Pollen tubes extend through pistil tissues and are guided to ovules where they release sperm for fertilization. Although pollen tubes can germinate and elongate in a synthetic medium, their trajectory is random and their growth rates are slower compared to growth in pistil tissues. Furthermore, interaction with the pistil renders pollen tubes competent to respond to guidance cues secreted by specialized cells within the ovule. The molecular basis for this potentiation of the pollen tube by the pistil remains uncharacterized. Using microarray analysis in Arabidopsis, we show that pollen tubes that have grown through stigma and style tissues of a pistil have a distinct gene expression profile and express a substantially larger fraction of the Arabidopsis genome than pollen grains or pollen tubes grown in vitro. Genes involved in signal transduction, transcription, and pollen tube growth are overrepresented in the subset of the Arabidopsis genome that is enriched in pistil-interacted pollen tubes, suggesting the possibility of a regulatory network that orchestrates gene expression as pollen tubes migrate through the pistil. Reverse genetic analysis of genes induced during pollen tube growth identified seven that had not previously been implicated in pollen tube growth. Two genes are required for pollen tube navigation through the pistil, and five genes are required for optimal pollen tube elongation in vitro. Our studies form the foundation for functional genomic analysis of the interactions between the pollen tube and the pistil, which is an excellent system for elucidation of novel modes of cell–cell interaction.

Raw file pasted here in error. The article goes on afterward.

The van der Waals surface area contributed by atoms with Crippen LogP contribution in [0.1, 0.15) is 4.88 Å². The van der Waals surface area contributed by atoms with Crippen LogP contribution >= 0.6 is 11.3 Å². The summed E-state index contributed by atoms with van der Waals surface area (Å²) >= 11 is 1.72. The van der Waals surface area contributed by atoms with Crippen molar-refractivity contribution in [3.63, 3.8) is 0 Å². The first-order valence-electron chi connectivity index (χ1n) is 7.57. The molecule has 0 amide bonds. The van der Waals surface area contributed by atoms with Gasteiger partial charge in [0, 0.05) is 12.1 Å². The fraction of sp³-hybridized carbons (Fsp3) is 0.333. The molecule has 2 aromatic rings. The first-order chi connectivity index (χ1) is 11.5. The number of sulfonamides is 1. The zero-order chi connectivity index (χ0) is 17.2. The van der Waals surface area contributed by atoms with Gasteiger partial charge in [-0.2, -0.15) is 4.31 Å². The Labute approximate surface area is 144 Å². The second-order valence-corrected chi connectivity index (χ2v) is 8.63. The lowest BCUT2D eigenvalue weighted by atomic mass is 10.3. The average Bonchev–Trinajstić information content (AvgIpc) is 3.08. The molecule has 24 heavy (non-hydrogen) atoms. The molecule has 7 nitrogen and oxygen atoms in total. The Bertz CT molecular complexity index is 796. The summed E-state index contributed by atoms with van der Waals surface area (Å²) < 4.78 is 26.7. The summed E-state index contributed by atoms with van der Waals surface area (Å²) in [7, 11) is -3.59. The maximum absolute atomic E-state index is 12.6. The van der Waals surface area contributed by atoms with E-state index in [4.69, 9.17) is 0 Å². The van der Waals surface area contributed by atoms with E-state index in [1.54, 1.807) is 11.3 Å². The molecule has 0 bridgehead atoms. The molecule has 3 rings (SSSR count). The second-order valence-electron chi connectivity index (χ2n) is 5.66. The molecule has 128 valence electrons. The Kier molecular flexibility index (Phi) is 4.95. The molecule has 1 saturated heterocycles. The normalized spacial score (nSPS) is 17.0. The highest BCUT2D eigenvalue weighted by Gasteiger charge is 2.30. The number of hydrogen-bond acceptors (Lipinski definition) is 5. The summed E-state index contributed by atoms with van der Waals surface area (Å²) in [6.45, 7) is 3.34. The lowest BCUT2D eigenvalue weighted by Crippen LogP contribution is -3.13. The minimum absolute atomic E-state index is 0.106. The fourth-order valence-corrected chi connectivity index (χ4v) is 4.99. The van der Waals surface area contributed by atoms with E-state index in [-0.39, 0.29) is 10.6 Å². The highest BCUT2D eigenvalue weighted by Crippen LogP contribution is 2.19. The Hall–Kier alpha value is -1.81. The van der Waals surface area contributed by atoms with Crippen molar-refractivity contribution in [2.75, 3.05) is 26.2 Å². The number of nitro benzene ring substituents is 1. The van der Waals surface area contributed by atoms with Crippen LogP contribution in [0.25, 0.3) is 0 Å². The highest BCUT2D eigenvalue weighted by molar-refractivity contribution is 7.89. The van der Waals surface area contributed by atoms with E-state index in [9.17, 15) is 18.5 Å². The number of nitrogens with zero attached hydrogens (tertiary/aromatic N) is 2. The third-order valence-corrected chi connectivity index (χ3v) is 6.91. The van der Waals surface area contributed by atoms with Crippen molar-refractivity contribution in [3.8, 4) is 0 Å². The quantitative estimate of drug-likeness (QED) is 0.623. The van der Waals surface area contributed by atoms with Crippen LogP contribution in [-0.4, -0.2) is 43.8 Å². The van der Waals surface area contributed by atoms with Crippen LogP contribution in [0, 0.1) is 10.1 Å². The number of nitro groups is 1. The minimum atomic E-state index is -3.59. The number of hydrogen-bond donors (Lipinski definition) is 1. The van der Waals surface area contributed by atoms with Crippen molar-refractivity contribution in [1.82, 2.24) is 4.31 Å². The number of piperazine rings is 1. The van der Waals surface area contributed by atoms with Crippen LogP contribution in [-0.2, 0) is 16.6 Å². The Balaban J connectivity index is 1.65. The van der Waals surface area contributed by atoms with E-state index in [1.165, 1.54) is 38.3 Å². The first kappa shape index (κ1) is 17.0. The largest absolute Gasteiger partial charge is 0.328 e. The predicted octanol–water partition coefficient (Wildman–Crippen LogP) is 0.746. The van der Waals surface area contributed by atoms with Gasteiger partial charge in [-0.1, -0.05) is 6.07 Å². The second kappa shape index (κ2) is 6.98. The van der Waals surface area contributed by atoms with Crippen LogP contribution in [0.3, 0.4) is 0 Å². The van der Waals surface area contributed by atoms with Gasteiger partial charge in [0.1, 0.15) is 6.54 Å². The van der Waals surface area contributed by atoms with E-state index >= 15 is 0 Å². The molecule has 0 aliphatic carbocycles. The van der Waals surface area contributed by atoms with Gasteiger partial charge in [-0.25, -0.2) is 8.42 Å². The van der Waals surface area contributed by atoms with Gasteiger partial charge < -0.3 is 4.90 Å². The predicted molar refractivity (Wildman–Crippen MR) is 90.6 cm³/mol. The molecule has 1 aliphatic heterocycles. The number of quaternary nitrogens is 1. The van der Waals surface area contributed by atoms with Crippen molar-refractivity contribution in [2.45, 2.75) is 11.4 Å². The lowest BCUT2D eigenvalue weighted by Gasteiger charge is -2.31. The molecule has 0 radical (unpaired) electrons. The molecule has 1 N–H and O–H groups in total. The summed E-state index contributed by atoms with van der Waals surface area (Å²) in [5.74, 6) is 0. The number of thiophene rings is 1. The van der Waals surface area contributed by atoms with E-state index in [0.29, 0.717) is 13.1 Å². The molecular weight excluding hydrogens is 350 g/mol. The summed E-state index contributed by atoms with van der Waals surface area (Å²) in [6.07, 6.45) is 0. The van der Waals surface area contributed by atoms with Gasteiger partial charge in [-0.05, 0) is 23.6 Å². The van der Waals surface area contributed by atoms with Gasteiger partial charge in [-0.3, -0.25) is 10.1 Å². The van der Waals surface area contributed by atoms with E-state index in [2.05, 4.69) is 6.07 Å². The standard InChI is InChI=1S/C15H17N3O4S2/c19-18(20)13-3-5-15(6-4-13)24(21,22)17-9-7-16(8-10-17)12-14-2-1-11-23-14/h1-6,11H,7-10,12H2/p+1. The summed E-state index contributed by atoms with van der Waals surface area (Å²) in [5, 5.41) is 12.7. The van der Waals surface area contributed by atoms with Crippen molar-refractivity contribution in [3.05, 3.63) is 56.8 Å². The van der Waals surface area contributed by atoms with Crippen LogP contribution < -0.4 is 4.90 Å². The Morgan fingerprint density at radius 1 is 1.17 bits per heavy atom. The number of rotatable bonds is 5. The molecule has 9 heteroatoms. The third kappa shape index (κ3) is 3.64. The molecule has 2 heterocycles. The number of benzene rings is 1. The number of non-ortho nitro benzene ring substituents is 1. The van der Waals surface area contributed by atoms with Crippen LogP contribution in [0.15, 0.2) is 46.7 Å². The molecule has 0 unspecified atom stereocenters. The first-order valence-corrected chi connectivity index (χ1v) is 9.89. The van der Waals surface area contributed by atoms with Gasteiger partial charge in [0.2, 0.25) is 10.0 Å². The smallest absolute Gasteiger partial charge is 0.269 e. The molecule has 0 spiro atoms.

For successful reproduction in flowering plants, a single-celled pollen tube must rapidly extend through female pistil tissue, locate female gametes, and deliver sperm. Pollen tubes undergo a dramatic transformation while growing in the pistil; they grow faster compared to tubes grown in vitro and become competent to perceive and respond to navigation cues secreted by the pistil. The genes expressed by pollen tubes in response to growth in the pistil have not been characterized. We used a surgical procedure to obtain large quantities of uncontaminated pollen tubes that grew through the pistil and defined their transcriptome by microarray analysis. Importantly, we identify a set of genes that are specifically expressed in pollen tubes in response to their growth in the pistil and are not expressed during other stages of pollen or plant development. We analyzed mutants in 33 pollen tube–expressed genes using a sensitive series of pollen function assays and demonstrate that seven of these genes are critical for pollen tube growth; two specifically disrupt growth in the pistil. By identifying pollen tube genes induced by the pistil and describing a mutant analysis scheme to understand their function, we lay the foundation for functional genomic analysis of pollen–pistil interactions.